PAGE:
While the drop in the A$ has helped, the main reason for the increased auction demand and prices has been better business conditions in the wool textile industry, most notably in China. The latest results from the International Wool Textile Organisation’s (IWTO) annual survey of the global wool textile industry shows that activity levels in the spinning, knitting and weaving sectors are well above normal levels and are expected to remain that way over the next few months. The early stage processing industry is seeing around normal activity levels. This is better than a year ago and activity levels are expected to lift over the next few months.

As well as the improved production activity levels, stocks within the industry of raw wool and semi-processed wool products have been run-down over the past 12 months and, in some cases, are below comfortable levels. This means that mills are increasing their purchases in part to replenish depleted stocks.

These positive conditions were reflected in an upbeat mood at the recent IWTO Congress in China. The woollen sector which uses shorter and often broader wools to make jumpers, tweed coats and overcoats is exceptionally strong, particularly in China. Demand from retailers and garment makers is very strong for woollen woven and knitted fabric, principally for women’s coats for the coming autumn/winter. A considerable portion of these coats are destined for the domestic China market, but the export market to Japan, Korea and the European Union (EU) is also strong.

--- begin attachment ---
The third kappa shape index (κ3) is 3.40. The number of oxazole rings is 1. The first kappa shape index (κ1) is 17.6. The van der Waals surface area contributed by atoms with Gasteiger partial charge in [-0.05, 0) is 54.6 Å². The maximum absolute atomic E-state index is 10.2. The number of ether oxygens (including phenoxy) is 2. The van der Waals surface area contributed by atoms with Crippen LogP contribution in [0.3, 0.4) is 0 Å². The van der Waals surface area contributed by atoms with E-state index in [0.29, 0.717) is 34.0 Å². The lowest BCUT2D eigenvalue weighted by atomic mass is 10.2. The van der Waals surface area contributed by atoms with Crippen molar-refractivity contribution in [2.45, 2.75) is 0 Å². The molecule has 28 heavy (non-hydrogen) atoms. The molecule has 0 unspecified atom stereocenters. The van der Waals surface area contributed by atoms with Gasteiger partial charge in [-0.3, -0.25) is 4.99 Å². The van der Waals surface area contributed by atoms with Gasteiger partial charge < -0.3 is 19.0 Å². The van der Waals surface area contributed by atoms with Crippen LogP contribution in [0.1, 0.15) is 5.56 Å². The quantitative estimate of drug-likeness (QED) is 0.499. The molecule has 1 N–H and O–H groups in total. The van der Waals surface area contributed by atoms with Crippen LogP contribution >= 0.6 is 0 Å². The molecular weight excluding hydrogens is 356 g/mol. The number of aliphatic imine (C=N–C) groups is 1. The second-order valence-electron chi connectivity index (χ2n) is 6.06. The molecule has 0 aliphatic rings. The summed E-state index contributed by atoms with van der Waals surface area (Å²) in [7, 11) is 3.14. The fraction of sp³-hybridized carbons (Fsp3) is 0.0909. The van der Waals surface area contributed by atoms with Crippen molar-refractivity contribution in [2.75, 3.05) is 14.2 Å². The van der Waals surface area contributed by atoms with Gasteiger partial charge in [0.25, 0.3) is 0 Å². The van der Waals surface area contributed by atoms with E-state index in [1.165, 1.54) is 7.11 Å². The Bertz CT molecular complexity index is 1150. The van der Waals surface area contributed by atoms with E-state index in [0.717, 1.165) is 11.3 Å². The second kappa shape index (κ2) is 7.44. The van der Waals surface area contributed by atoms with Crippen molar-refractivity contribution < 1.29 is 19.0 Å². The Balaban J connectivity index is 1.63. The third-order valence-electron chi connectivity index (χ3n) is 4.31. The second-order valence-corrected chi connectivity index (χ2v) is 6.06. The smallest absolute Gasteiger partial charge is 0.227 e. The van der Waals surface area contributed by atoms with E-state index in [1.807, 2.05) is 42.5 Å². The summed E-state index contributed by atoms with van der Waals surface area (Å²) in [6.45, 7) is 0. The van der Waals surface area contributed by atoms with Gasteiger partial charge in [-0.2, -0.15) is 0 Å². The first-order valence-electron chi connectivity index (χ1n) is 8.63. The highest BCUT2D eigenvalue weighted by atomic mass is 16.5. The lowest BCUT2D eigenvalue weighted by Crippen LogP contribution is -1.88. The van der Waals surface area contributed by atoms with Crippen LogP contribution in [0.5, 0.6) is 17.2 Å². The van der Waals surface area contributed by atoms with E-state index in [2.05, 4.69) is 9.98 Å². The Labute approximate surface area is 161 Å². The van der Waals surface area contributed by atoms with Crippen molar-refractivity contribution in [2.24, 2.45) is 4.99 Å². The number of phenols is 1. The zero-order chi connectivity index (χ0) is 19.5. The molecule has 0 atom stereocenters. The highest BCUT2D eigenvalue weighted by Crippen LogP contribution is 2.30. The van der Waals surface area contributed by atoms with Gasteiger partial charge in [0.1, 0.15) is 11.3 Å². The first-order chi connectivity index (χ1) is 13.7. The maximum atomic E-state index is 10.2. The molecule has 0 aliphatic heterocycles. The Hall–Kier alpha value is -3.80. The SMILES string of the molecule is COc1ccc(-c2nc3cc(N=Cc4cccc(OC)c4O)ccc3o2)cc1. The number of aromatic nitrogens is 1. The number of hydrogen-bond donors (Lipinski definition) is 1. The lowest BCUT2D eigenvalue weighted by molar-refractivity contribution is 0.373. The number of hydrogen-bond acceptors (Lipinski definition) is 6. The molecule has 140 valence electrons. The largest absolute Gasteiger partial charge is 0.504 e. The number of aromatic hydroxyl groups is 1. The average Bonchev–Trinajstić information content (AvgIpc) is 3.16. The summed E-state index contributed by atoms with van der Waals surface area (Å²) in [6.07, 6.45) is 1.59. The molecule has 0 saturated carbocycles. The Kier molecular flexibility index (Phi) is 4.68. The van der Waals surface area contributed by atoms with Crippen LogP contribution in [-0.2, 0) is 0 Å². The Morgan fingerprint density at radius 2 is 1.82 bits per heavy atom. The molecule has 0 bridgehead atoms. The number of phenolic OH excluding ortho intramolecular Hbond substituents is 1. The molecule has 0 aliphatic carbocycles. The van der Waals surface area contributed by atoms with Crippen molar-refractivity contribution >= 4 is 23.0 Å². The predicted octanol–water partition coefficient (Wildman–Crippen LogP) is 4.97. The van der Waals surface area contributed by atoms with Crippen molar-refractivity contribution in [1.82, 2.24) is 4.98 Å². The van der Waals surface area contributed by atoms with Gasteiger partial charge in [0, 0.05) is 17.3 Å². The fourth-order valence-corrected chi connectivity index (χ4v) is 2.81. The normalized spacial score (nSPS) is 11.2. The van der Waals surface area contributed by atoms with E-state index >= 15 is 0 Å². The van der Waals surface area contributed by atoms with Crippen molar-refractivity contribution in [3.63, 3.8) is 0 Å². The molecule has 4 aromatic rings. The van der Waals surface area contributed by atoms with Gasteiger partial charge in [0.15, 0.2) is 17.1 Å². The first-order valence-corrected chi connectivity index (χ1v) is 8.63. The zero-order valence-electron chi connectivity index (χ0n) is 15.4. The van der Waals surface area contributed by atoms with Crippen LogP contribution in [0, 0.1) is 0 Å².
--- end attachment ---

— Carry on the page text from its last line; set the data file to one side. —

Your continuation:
Improving, but patchy, economic conditions and outlook

The improvement in business conditions in the wool textile industry has no doubt been aided by better economic conditions and outlook for the major advanced economies, notably in Europe. As a result, consumer confidence in the European Union and in the US has lifted to seven year highs recently. Consumer confidence is a little more mixed in Asia. Figure 2 shows the trends in consumer confidence.

With the better consumer confidence in key countries, prospects for better retail sales in autumn/winter 2015 in the northern hemisphere are improving, potentially boosting retailer orders in preparation for the autumn/winter.

Wool auction supply increases in the short-term, but could fall in 2015/16

Even though wool production in 2014/15 is predicted to be the same as in 2013/14, the higher auction prices have flushed wool onto the market. The Australian Wool Exchange (AWEX) reports that the weight of auction offerings to 5 June were up by 8%, while the Australian Wool Testing Authority (AWTA) reports a 1.9% increase in the volume of wool tested for the season to May. This increased supply has come from stock held in broker’s stores and, to a lesser extent, from on-farm stocks held over from previous seasons.